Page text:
Bearing in mind that my expectations were low to begin with, the Sichuan vegetable dumplings turned out to be reasonably satisfying. Although the anonymous mushy filling was unimpressive, the skins were supple and the dumplings were bathed in a surprisingly numbing Sichuanese pepper sauce. This sauce was quite tame compared to the spicy fare from a dedicated Sichuanese restaurant, but it’s still definitely better than the imitation Sichuanese fare elsewhere.

sichuan vegetable dumpling at the duck and rice

What are you afraid of?

Although the small-ish and reasonably firm diver scallops weren’t especially zingy, they were dressed in a tangy soy sauce along with slivers of punchy ginger and crisp, sharp spring onions. The little molluscs would’ve been nothing without them.

diver scallop at the duck and rice

Deep dive.

The sesame prawn toast here is a little classier than the deep-fried soggy bits of cardboard found in tin foil cartons across the country. The toast soldiers are topped with whole chunks of prawn, rather than a mashed up puree, while the sesame seed garnish actually tastes of nutty sesame and emphasises the crunchiness of the toast. The very idea of sesame prawn toast still feels like the result of a shouty argument between sozzled tempura chefs, but at least the version here feels like a conciliatory hug and kiss rather than a blood-stained visit to A&E.

prawn toast at the duck and rice

Flying toasters.

prawn toast at alan yau duck and rice

Daily toast.

 

Dim Sum at The Duck and Rice

The small selection of Dim Sum at Duck and Rice is tilted in favour of deep fried dishes over steamed ones, with the deep fried ones generally tending to be better. The prawn cheung fun was unimpressive – the thin noodle skins were prone to bursting, while the filling consisted of mashed-together prawn chunks rather than whole prawns. The bland prawn filling was dotted with chopped chives and spring onions giving it an odd crispness that seemed very out of place, while the puddle of soy sauce was meagre.

prawn cheung fun at the duck and rice

No fun here.

Sampling another portion of prawn cheung fun just a week later showed some improvement, although not as much as I had hoped. The noodle skins were much sturdier this time around and they were more supple too. The dribbling of soy sauce was still scanty though and while the crisp chives and spring onions were thankfully absent from the prawn filling, the processed mass of crustacean was still nothing more than a tasteless blob.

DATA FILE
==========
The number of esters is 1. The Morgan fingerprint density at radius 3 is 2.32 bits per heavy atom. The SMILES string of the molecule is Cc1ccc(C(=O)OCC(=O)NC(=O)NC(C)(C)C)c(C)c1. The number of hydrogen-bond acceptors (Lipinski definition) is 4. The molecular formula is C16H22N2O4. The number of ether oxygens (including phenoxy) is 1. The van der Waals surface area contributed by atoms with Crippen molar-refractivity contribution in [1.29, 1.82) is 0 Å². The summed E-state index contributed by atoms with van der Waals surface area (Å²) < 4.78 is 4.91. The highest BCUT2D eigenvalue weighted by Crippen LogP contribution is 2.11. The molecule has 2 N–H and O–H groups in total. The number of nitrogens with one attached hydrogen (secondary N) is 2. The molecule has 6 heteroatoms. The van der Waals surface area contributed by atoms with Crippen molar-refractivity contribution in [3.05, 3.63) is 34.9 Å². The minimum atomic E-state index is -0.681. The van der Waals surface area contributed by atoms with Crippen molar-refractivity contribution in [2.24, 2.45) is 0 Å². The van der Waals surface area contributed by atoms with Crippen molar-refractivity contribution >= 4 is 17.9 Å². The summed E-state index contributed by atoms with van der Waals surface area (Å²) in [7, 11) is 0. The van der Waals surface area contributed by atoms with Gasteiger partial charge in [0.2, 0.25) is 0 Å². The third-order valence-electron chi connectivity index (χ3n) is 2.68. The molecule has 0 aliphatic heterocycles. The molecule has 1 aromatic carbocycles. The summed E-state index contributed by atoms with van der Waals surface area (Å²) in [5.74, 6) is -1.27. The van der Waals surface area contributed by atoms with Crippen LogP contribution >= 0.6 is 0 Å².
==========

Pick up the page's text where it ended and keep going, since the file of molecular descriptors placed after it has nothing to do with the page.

prawn cheung fun at alan yau duck and rice

‘Funner’ doesn’t sound like a real word, but I’m going to use it anyway.

The same water-treading prawn filling made a repeat appearance in the har gau. The dumpling skins were reasonably pearlescent, if slightly stiff.

har gau at the duck and rice

Prawn shop blues.

Although the fluffy rice flour bao was filled with actual, identifiable pieces of pork – some with the rinds still attached – rather than a mushy mince, they were a little too sweet for my liking.

cha siu bao at the duck and rice

You look pale and puffy, dear.

By far the best of all the steamed Dim Sum was the lotus leaf wrapped sticky rice. The rice had been infused with a herby sweetness and dotted with salty dried shrimp, sweet and salty Chinese sausage and earthy chicken shreds too.

lotus leaf rice at the duck and rice

Time to unwrap your presents.

sticky rice at the duck and rice

Chicken and rice. Snaggletooth would be pleased.

chinese sausage sticky rice at the duck and rice

Tongueface.

A close second were the yuba rolls. The wrinkly, lightly malty tofu skins were filled with the now drearily-familiar prawns as well as some much more pleasing wrinkly leaves of fungus.

yuba rolls at the duck and rice

Roll with it.

While the deep-fried pastry of the mooli puffs was oil-free and gently yielding, it wasn’t quite crisp enough. I had no complaints about the turnip-like filling though – the noodle-like slices of vegetable were lightly sweet and gently sharp.

mooli puffs at the duck and rice

Golden crowns.

sliced mooli puff at the duck and rice

Gilded age.

 

Bar Snacks and Dim Sum downstairs at The Duck and Rice

Some of the same deep-fried Dim Sum dishes are also available downstairs in the bar, along with several other dishes unique to the bar menu and I managed to try out a large swathe with the help of The Lensman and Single Malt Scot. Steamed Dim Sum are almost entirely absent downstairs. One dish shared between both upstairs and downstairs is the venison puffs. The soft, creamy, lightly flaky pastry gave way to reveal minced meat with a pleasing molasses-like sweetness.